If, as we have said, the students of a professional school or college belong to the upper income groups, the question naturally arises, What is the relation between public education and income ? One of the reasons usually given for expending large sums of money on public education is that it helps to equalize industrial opportunity - that is, public education tends to start all alike in the industrial race. Just how far is this reasoning valid ? It is a well-known fact that an educated person, other things being equal, is more efficient than one uneducated; also that increased efficiency leads to higher incomes. It is equally well known that education beyond the grades, certainly beyond the high school, requires an outlay of money which only a relatively few families can afford to make; and these families, let us not forget, already belong to the higher income groups. Hence, education is not only a cause, but also a result of relatively high incomes.
If we should question the existence of this close mutual relationship, we have but to turn for corroborative evidence to the income schedules which appear in the preceding chapter. There we find a large majority of families getting less than a thousand dollars a year each, while millions of them are compelled to subsist on half the amount. Families with such incomes find it increasingly difficult to keep the children in school as they advance from one grade to another. By the time they reach high school age but few of them remain. One after another of those who enter high school withdraw to go into industry, so that by the time the senior year is reached the number left is greatly reduced. The next educational step they find the most difficult of all. So difficult is it that few have the courage to undertake it, for "going" to college or a technical school for a long period of years is not to be faced lightly even by those who have financial backing. Under such conditions it is not difficult to understand why the higher income groups have a virtual monopoly of higher education; and why, as a result, education depends on income quite as much as income depends on education.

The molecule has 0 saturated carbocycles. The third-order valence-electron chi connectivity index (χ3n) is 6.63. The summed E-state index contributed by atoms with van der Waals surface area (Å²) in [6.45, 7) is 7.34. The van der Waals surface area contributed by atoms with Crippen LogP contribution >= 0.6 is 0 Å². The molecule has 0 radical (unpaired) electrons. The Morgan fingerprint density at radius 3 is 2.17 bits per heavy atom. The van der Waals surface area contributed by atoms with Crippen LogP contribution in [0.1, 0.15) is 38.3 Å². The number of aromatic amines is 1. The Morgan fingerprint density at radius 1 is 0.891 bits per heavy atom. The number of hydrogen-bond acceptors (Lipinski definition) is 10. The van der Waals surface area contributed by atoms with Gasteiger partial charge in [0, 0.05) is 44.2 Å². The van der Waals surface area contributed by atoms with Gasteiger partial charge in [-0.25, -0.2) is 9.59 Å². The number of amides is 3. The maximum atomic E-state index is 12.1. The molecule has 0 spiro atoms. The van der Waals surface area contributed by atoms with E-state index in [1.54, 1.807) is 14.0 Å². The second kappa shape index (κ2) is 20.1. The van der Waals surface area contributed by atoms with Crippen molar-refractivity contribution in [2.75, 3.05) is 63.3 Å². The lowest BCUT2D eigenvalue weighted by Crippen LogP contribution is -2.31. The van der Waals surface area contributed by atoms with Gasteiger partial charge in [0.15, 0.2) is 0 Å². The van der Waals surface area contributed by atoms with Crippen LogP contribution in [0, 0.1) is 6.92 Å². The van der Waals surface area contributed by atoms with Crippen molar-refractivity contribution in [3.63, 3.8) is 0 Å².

Our notion of the ease with which individuals are able to pass from lower to higher income groups is often based on a misunderstanding of the nature of these groups. We point to the fact that a certain successful business man began life as a newsboy, which may or may not be significant in this connection; for not all newsboys by any means belong to the ranks of unskilled labor or even of skilled labor. So it is with boys that sweep out offices, run errands, clerk in stores on Saturdays, or spend their summers on the farm. It is repeatedly pointed out that the farm and the small town serve as excellent sources from which successful city business men are recruited. There is no denying that this has been the case; yet, true as the statement is, it should not carry the implication that these boys were drawn from the lowest income groups. It would be nearer correct to say that a majority of them, despite their success, never leave the group in which they were born; for, from the standpoint of education, there is practically no difference between a family income of two or three thousand dollars a year and one a hundred times as great.
Per Cent Attending School in the Total Population and in Certain Classes 6 to 20 Years of Age: 1909-1910.